Douglas County District Judge Russell Bowie recently issued a decision that Ed Poindexter, now serving a life sentence at the Nebraska State Penitentiary following his 1971 conviction for the bombing murder of Omaha police officer Larry Minard, was not eligible for a new trial. Bowie's ruling was despite conflicting police testimony about where and who found dynamite in co-Defendant Mondo we Langa's basement and expert testimony that the voice on the tape of the emergency call that lured Minard to his death was not that of the state's chief witness, the confessed bomber, Duane Peak.
Poindexter, chairman of the local Black Panther chapter called the National Committee to Combat Fascism, was defended at trial by the public defender, then former Governor Frank Morrison. Although Morrison had been a three-term governor and was a seasoned attorney he found himself presented with a case he didn't fully understand because the then secret COINTELPRO operation of the Federal Bureau of Investigation had already targeted Poindexter and Langa, formerly David Rice, as "Black Nationalists" who were on the wrong end of a unknown and illegal campaign against the Black Panthers by FBI director J. Edgar Hoover.
Peak, who admitted planting the bomb and claimed to have made the emergency call to the police, gave six different statements to police that conflicted with his ultimate trial testimony. Poindexter has now alleged that Morrision's representation was ineffective and failed to bring to the jury's attention the multiple versions of events. Bowie decided:
"Defendant argues that although several inconsistencies were discussed with Peak on the witness stand, they were never pointed out to the jury. For whatever reason, the closing arguments in the original trial were not recorded, so the exact content of what was or was not pointed out to the jury is lost. From a review of the record, I find that Mr. Peak was adequately cross-examined concerning his prior statements and defendant suffered no prejudice as a result of any inconsistent statements not inquired into by trial counsel."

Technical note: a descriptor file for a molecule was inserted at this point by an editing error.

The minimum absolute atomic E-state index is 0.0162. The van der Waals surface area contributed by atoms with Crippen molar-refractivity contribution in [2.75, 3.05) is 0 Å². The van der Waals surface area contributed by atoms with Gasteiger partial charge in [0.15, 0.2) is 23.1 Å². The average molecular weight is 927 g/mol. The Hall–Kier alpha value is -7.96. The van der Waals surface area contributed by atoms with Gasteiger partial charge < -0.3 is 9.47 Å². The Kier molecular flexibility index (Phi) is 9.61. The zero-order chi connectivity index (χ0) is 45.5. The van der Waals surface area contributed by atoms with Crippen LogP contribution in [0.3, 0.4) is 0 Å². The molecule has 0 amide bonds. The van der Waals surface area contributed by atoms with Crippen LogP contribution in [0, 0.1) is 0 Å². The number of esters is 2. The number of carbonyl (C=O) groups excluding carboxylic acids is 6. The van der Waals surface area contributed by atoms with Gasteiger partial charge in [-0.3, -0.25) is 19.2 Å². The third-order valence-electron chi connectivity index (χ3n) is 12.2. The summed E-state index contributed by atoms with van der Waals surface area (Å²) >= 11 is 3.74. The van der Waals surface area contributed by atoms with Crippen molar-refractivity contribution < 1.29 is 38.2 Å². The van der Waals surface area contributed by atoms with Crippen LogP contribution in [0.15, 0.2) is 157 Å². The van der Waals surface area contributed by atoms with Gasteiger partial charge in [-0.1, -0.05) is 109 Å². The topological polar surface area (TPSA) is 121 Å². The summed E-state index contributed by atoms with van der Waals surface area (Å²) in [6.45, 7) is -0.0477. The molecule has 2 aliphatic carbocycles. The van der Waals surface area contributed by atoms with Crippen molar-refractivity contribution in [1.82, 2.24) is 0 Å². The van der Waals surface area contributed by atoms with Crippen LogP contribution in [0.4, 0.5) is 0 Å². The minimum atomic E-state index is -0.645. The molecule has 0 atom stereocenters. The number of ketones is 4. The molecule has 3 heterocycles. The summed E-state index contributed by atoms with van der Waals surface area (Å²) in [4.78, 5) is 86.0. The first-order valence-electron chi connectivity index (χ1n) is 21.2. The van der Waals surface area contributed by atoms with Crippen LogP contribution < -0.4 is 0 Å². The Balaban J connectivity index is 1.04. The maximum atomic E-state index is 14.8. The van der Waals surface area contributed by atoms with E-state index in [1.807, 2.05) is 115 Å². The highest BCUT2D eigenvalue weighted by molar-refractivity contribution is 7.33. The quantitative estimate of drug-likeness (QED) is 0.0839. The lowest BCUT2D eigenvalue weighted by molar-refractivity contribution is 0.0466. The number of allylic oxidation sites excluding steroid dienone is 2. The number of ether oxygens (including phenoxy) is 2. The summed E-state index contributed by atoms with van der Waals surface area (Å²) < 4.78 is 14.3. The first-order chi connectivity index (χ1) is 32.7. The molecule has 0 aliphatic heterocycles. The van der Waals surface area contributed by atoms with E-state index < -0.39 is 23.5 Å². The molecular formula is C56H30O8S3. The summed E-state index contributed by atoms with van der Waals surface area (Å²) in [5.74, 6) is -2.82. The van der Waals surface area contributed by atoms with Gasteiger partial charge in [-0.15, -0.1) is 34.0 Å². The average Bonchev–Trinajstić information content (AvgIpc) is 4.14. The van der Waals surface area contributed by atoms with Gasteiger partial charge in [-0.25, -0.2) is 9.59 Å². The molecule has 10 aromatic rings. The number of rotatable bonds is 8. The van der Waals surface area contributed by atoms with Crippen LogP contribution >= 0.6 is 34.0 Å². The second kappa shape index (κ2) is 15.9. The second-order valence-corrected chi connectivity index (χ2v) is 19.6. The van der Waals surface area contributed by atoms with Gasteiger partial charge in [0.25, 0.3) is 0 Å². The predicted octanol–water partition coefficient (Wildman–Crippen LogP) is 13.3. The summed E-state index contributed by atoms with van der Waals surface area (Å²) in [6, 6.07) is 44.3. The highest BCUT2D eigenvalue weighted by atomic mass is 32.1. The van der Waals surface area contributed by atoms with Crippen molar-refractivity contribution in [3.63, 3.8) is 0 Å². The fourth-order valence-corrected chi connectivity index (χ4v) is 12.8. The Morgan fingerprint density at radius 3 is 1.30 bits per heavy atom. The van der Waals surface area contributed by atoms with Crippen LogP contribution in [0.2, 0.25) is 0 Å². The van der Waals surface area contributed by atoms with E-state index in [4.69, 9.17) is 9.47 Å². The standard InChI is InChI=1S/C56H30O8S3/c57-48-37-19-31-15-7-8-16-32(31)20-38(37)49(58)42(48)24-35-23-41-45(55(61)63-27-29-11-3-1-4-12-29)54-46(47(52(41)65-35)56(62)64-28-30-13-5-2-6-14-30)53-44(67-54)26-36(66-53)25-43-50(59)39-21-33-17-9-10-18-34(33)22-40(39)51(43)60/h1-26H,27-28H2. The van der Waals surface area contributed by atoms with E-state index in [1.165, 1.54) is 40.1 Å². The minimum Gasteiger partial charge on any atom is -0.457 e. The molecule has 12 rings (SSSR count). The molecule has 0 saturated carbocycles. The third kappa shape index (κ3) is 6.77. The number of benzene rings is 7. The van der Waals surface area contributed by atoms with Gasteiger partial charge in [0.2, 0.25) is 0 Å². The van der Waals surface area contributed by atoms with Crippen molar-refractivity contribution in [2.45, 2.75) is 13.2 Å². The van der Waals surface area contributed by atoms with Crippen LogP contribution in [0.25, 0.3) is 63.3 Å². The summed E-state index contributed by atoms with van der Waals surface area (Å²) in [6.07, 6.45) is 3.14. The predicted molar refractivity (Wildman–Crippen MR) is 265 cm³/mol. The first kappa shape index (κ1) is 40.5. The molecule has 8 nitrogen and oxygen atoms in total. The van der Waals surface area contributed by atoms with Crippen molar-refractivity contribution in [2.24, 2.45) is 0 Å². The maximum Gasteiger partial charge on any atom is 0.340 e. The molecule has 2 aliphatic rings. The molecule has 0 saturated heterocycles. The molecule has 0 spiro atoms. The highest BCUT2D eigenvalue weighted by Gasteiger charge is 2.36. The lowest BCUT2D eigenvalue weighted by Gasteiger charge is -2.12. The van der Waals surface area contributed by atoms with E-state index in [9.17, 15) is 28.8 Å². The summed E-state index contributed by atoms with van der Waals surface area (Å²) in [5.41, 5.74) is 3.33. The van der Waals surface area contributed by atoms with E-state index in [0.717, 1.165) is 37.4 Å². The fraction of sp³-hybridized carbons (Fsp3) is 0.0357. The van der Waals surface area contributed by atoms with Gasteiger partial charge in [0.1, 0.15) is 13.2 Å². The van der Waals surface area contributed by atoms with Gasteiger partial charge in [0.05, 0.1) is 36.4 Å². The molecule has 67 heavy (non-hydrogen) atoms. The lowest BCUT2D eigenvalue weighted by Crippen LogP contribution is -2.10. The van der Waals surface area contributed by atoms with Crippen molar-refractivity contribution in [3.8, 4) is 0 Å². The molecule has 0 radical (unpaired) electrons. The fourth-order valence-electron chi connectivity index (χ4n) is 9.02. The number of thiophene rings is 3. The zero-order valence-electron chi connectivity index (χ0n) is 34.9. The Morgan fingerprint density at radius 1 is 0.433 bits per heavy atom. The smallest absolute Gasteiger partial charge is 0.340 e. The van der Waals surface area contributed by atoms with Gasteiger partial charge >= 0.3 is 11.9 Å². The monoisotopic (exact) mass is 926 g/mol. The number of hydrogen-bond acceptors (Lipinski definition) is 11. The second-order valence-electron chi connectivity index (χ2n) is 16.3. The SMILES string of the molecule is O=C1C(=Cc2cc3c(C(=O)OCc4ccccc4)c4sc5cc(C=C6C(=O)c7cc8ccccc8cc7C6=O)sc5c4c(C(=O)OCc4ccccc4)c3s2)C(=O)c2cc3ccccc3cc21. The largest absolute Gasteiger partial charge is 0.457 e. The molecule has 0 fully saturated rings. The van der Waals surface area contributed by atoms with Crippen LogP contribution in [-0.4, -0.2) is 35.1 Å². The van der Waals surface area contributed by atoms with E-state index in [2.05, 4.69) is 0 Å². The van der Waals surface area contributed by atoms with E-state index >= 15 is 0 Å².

Following his testimony against Poindexter and Langa, Peak was sentenced as a juvenile and served several years in juvenile detention facilities. Poindexter and Langa each received life sentences.
Years after the trial a copy of the police emergency tape, never provided to the defense, emerged and in 2006 was subjected to voice analysis testing. Expert witness Tom Owen opined the voice on the tape was not Peak's thus undermining his credibility and raising the specter of an unidentified partner in crime while the two Black Panther leaders continue to protest their innocence from prison.
Morrison is now deceased but became acquainted with COINTELPRO and lived to see the surfacing of the long-missing emergency call recording. Morrison also became aware of a FBI memo about the recording where it was disclosed the police did not want the tape used because it hurt their case.
In 1997, following the overturned conviction in California of Black Panther Geronimo Pratt, also a COINTELPRO target, Morrison spoke out in a public letter about the case.
"As a citizen, a former prosecutor, and Governor of this state, I abhor, detest and condemn the cowardly, cruel and unjustified murder of officer Minard. My heart aches for his family. The guilty parties should pay the penalty. The self-confessed murderer was turned loose after a slap on the wrist."
"I now believe and always have believed that the true role of law enforcement is truth. Real justice can only be built on truth. I hope the Congress and other policy makers will reestablish this policy. I feel both I and the system failed Ed Poindexter."Permission granted to reprint